Having presented at countless WordCamps and WordPress Meetups, one thing remains consistent: the internet service can be less than reliable. To ease my presenter nerves and have peace of mind, I find it is best to be properly prepared. While I make sure everything is backed up online (usually github.com) I have found that presenting from a local computer is the best way to have a smooth and awesome WordCamp session.
This tutorial will show you how you can quickly setup a WordCamp presentation from editing a single HTML file using DesktopServer to create a new reveal.js instance. You will need a text editor such as Sublime Text 2 and a modern browser such as Chrome as well as well as some basic HTML knowledge.
Step One: Install DesktopServer
If you have not done so already, you will need to download and install the free version of DesktopServer Limited which will be sufficient for this tutorial. This assumes you meet all of the requirements and that the software will not conflict with other web software on your system.
Click the orange Try/Buy in the upper right corner of the page, download the appropriate version and install ServerPress. Detailed installation instructions and troubleshooting may be found here: https://serverpress.com/how-to-install-or-upgrade-desktopserver/.
Step Two: Clone or Download the Reveal.js HTML Presentation Framework from GitHub
Next you are going to clone or download the reveal.js presentation framework to your special “Blueprints” folder in DesktopServer. This will allow you to create a new presentation site quickly and effortlessly.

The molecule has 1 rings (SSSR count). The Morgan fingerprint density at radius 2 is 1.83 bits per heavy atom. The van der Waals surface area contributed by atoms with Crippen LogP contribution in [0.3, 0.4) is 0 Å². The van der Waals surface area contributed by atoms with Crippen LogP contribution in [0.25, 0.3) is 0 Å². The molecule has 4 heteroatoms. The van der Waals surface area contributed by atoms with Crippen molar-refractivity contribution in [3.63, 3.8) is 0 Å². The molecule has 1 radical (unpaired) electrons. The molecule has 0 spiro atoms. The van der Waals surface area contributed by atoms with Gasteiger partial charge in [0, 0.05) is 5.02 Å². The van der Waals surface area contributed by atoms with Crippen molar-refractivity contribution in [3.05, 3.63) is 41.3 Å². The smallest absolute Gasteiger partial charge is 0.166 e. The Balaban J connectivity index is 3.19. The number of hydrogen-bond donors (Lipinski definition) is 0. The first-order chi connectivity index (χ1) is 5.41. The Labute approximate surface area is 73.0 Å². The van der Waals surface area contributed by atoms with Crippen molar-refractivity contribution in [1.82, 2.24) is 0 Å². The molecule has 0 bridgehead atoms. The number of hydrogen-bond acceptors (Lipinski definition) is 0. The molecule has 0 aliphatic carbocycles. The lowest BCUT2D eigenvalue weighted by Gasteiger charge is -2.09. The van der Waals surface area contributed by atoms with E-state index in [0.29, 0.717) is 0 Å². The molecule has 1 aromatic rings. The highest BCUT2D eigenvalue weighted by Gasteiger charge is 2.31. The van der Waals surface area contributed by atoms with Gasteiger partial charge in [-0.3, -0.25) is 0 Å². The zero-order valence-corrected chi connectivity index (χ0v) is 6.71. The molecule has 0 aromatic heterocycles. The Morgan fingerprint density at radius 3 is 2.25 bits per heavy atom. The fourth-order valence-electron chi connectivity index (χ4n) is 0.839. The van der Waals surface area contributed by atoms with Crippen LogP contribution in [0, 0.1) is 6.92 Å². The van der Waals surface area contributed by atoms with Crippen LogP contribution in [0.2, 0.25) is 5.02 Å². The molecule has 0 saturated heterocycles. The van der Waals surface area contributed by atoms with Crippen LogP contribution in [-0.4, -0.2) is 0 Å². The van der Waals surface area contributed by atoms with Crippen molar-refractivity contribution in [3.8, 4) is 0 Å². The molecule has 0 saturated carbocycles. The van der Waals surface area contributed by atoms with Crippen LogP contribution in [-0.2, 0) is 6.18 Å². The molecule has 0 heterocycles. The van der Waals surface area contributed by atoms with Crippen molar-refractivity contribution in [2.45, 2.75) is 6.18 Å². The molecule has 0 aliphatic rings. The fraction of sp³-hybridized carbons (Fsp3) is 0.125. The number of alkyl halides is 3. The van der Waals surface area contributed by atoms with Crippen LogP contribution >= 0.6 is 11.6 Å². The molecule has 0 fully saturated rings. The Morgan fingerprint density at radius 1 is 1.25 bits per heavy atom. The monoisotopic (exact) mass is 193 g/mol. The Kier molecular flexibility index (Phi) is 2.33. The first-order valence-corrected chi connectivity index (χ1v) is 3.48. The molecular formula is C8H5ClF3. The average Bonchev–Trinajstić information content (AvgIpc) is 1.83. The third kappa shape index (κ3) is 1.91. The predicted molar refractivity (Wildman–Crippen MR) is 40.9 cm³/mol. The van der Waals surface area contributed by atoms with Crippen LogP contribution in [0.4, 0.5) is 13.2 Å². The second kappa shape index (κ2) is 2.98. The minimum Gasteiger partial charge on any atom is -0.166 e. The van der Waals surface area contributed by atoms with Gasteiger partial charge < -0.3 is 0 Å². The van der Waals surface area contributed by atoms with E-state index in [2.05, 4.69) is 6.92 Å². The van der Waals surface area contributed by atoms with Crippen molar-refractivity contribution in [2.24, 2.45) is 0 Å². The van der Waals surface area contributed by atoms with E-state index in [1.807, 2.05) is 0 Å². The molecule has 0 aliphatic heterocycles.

When prompted, you will want to save or clone this file to your Blueprints folder. You will find your Blueprints folder under:
- Applications/XAMPP/blueprints on Mac or
- c:\xampplite\blueprints on a PC.
This unique folder allows you to create a template or Blueprint for your site by simply copying either the zip directly or the unzipped folder. More information on using blueprints with Desktop Server may be found at: https://serverpress.com/doc/using-blueprints-automate-website-creation/.
Step Three: Launch Desktop Server and Create a New Site
After you have installed DesktopServer and cloned (or saved) the reveal.js to your Blueprints folder, you will need to launch DesktopServer from your computer.
- Click on the icon: you will be prompted to restart as a computer administrator, you will need to enter your password.
- This is necessary to create entries in your hosts file, to create the domain.dev URL for use in your browser.
- You will be prompted for your password and the application will restart.
- The next screen will ask if you would like to start Apache and MySQL services, select yes and then click the NEXT button:
A dialog box will appear to confirm that the services have been successfully started; click on the Next button.
You will be presented with the following options (see screenshot.) Select “Create a new development website.” and click the Next button.
Type a fictional domain name for your website, such as “word camp.” This is how you will access your site through the browser, along with the fictional .dev TLD. It’s best to keep the name short, with no spaces or special characters, and without the www. In my example, I will call it “revealjs.dev.”
Now, from the Blueprint field, select reveal.js-master.zip (or whatever name you assigned when you copied to your Blueprints folder.) Then, for Site Root or location, you may accept the default or customize the location.